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Protecting consumers and medicaid from catastrophic long-term care costs

How financial challenges in the long-term care industry may shift costs to policyholders and medicaid


Long-term care insurance (LTCi) is a financial product that promises over 7 million policyholders benefit payments for long-term services and supports (LTSS)—such as home and community-based services or services provided in assisted living and nursing home facilities—should they experience a high need for these services. LTCi plays an important role in protecting beneficiaries against the risk of spending their income and assets on expensive LTSS, and relying on Medicaid; but the current LTCi environment threatens Medicaid spend-down protections for policyholders who experience rate increases.


With support from the Anthem Public Policy Institute, we researched and identified the implications—for Medicaid—of increasing stability of the funding pools that protect private long-term care insurance policyholders against carrier insolvencies.

Activity in both public and private sectors has revealed concerted movement toward establishing a long-term care model that is accessible to consumers and sustainable for state Medicaid funds. On the public side, states have shown varying levels of progress with some introducing legislation and others in the process of developing their own long-term care offerings. For states that have not yet made changes, federal organizations such as the National Association of Insurance Commissioners (NAIC) provide an important road map that can serve as a guide.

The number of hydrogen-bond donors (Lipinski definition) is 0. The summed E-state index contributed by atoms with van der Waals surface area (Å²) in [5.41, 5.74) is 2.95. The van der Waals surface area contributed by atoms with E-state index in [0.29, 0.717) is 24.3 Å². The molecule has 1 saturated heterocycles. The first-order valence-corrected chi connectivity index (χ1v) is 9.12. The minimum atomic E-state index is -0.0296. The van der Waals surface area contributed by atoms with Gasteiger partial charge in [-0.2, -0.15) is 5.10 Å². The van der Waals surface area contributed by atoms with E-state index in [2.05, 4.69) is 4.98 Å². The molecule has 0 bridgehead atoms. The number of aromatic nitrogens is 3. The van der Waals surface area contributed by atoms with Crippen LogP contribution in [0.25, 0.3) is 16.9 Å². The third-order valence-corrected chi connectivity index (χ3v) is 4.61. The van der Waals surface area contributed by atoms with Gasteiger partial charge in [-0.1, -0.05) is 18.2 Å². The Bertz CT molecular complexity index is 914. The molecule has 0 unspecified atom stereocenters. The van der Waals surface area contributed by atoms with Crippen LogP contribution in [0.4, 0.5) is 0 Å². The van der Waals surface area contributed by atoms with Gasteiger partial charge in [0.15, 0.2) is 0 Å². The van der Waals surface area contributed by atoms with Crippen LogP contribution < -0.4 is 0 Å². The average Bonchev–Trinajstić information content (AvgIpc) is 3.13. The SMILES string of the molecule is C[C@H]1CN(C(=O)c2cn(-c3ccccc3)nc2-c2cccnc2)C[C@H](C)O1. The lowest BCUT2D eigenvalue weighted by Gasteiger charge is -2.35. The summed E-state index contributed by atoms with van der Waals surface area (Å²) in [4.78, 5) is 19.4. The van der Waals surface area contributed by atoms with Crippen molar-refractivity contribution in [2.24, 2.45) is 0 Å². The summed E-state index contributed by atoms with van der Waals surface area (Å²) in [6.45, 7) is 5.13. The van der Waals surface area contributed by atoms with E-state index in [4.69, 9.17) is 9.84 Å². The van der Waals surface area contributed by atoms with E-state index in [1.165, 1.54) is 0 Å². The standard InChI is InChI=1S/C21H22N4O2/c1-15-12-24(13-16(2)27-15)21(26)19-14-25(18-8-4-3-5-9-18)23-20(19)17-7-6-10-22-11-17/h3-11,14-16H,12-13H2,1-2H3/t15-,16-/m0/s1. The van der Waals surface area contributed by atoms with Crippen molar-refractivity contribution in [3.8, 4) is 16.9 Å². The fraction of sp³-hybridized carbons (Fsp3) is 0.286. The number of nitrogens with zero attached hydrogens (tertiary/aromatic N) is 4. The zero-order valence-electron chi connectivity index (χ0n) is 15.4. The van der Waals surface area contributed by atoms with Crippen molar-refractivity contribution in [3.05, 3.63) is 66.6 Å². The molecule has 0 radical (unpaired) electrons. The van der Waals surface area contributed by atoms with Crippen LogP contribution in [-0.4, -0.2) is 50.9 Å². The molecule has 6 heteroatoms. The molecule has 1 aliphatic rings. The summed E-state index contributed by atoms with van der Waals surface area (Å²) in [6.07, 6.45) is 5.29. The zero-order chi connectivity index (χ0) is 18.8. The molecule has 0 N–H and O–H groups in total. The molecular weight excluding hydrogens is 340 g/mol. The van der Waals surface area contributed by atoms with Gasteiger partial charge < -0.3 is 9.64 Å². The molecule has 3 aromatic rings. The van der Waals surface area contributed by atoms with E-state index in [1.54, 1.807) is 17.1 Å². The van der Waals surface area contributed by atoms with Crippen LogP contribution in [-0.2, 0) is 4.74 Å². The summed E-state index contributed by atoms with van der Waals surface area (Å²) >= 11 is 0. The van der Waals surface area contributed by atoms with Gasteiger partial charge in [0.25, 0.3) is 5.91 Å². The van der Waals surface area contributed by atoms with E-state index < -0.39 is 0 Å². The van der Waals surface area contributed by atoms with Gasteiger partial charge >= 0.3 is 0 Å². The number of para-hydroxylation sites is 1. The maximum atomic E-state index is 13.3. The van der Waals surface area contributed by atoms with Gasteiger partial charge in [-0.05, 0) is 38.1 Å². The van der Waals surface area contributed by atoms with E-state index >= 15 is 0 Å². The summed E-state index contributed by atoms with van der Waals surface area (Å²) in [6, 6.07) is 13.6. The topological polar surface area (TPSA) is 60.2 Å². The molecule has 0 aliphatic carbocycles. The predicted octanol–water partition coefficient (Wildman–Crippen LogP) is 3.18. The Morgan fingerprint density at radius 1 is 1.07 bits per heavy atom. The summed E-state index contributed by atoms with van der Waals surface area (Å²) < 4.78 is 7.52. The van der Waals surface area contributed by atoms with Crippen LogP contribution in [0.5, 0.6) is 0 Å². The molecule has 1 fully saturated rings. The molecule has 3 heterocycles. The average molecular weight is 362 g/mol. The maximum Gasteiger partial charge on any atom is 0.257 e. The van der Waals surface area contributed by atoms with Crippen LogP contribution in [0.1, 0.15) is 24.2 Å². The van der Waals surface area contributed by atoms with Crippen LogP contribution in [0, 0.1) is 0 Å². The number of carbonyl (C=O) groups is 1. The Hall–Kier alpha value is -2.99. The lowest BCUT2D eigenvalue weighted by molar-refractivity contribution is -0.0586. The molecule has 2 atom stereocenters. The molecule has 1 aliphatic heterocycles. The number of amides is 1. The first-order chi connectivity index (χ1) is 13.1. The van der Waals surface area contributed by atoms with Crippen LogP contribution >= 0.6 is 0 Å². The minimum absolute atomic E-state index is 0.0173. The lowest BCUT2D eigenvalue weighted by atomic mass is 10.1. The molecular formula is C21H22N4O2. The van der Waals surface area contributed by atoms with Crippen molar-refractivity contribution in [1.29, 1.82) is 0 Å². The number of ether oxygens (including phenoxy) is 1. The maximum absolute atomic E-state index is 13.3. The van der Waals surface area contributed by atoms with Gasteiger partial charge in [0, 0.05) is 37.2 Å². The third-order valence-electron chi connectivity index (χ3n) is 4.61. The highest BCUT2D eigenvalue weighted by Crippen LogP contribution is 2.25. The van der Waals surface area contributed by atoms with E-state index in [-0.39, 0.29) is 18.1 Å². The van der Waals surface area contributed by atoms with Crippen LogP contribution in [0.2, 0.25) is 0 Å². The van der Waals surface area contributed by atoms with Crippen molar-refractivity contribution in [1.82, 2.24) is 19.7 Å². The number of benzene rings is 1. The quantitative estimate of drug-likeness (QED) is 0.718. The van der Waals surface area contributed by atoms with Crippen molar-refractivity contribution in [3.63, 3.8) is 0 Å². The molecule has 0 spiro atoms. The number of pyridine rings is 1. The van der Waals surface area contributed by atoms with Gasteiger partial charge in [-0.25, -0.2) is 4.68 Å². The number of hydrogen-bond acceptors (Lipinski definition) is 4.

In 2017, NAIC enacted changes to the Life and Health Insurance Guaranty Association Model Act, legislation that originally provided guidance to states on how to structure their guaranty funds. These adjustments were meant to further strengthen and protect state guaranty funds from assuming millions of dollars of liabilities related to insolvent carriers.

Adopting the Model Act provisions will strengthen the structure of state guaranty funds to reduce consumer risks and minimize additional liabilities to Medicaid, should consumers need to rely on that program in the absence of their coverage. In addition to strengthening guaranty funds, states can further address risk by considering policy options to strengthen LTSS financing outside of the Medicaid program (e.g., considering models similar to Washington state’s new “public long-term insurance”).


Prior to COVID-19 there was significant movement forward on state-based models. While that momentum has generally slowed as stakeholders re-focus their efforts, these problems will persist post the pandemic, as will the need and drive for solutions.

While continued public and private activity will hopefully offer more options to a wider range of consumers for financing their long-term care coverage, continued challenges in older policies and the absence of full adoption of the NAIC Model Act amendments leave consumers and Medicaid at risk. The extent of this risk requires additional analysis and work.

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